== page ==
Westside cities, despite having been at the forefront of water conservation since the mid-1970s, will almost certainly have to impose mandatory rationing in the coming weeks because of a cut in water supplies delivered by the Metropolitan Water District.
Residents in Santa Monica, Culver City, Beverly Hills and West Hollywood as well as Los Angeles have been cutting back on water usage through water conservation programs that ban hosing down sidewalks and limit lawn watering to early morning and evening.
Santa Monica has gone a step further by requiring existing households to replace water-guzzling plumbing fixtures with low-flow toilets and shower heads or face monthly fines.
But with Tuesday's announcement by the MWD--which supplies water to 27 agencies from Ventura to San Diego--that it was imposing a 31% cut in its deliveries, mandatory rationing is inevitable, city officials said.
"I suspect that will be the case," said Richard Holland, Santa Monica's environmental programs administrator. "There are very few cities in the country that have seen that kind of cutback without going to mandatory rationing."
Santa Monica, Culver City and Beverly Hills are regarded as leaders in the water conservation effort because they have had outdoor watering restrictions in effect since the drought of the mid-1970s. Many other cities imposed similar restrictions then, but relaxed them when the rains returned.
Although the MWD's decision was not unexpected, most Westside cities have yet to draw up a plan to meet the district's goals.
"Scrambling is what we are doing," said Julie Burson of West Hollywood's environmental serivces office. "We are already getting tons of calls. We're really freaked out."
Most cities are scheduled to discuss proposals in early March, and are expected to follow a plan endorsed this week by a Los Angeles City Council committee.
The Los Angeles rationing plan would require residents and businesses to reduce water usage by 10% from 1986 levels beginning March 1, and by 15% by May 1. The full Los Angeles City Council is expected to approve the proposal at its meeting Tuesday.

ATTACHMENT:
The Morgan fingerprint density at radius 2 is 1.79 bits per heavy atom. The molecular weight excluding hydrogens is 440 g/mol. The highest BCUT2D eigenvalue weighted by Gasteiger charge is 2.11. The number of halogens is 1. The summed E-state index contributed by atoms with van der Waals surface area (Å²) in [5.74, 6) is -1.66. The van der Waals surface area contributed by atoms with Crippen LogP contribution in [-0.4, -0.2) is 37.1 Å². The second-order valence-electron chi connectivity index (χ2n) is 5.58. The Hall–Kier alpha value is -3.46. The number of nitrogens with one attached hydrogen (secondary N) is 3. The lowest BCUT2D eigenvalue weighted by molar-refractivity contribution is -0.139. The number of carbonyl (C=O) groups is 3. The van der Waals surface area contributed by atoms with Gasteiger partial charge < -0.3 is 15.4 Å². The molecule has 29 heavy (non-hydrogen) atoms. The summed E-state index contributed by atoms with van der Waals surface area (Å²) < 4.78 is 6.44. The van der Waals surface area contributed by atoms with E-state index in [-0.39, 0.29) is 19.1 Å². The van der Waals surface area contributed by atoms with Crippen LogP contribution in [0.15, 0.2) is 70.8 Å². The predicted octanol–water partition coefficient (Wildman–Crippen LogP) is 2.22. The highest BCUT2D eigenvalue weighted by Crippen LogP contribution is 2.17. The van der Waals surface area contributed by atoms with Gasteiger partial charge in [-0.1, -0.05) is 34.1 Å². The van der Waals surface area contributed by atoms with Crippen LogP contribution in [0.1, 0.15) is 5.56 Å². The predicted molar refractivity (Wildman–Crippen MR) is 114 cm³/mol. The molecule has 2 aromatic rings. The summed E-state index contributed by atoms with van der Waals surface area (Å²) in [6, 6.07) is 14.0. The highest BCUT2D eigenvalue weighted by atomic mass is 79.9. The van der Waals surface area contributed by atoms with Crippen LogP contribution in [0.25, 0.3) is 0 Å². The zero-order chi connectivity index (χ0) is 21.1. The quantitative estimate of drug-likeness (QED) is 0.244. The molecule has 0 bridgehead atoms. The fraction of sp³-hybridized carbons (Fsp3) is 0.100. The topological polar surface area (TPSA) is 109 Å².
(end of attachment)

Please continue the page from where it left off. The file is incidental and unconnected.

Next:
Westside city officials said they may use a different year than 1986 as a base year in order to avoid penalizing residents who achieved significant reductions in water usage more than a decade ago.
Robert Bammes, Beverly Hills public works administrator, said his city is considering creating an appeals board to exempt individual households that have already cut back significantly.
In some cities, rationing plans are complicated by rent control. The Los Angeles City Council on Tuesday is expected to discuss a proposal that would allow landlords to pass on to tenants 50% of any penalties imposed under the rationing.
The issue of passing through penalties to tenants is especially significant in Santa Monica and West Hollywood because about 80% of their populations are renters. Officials in those cities said proposals are still being formulated.
Meanwhile, some cities are accelerating existing conservation programs. In Santa Monica, for example, a five-year plan to replace 25% of the water-guzzling plumbing fixtures in the city is being speeded up to achieve its goal in three years, according to Holland, the city's environmental programs administrator.
He said that as of last month, about 10% of households have been retrofitted with new water-saving devices. Owners of single-family houses face $1-a-month surcharges on their water bills if they do not comply, and owners of multifamily buildings face a monthly fine of 65 cents per unit.
Holland also said a policy of allowing three warnings before residents were fined for violating lawn-watering rules and other conservation regulations will be modified. Henceforth, only two warnings will be given.
In the unincorporated Los Angeles County areas of Malibu and Marina del Rey, water rationing is also being considered.
Los Angeles County officials have begun putting the word out to Marina del Rey residents, visitors and boat owners to save water or risk "drastic rationing measures."
Beaches and Harbors Director Ted Reed, noting the MWD's 31% cutback, warned this week that the State Water Resources Control Board is seriously considering "even more severe cuts," including limiting household water use to 300 gallons per day. MWD figures show that water use near the coast runs about 110 gallons a day per person, Reed said.
He urged boat owners to use buckets or at the very least hoses with shut-off nozzles to wash down their vessels. Washing a car or small boat with the hose running can use 100 gallons of water, Reed said, compared to 15 gallons or less with a bucket and sponge.
Because marina apartments and boat slips do not have individual water meters, Reed said, it has been very easy to waste water. If the overuse continues, he said, financial penalties for wasting water probably will be passed on in the form of higher rents for tenants and boat owners.
Staff writers Barbara Koh, Jeffrey L. Rabin and Kenneth J. Garcia contributed to this story.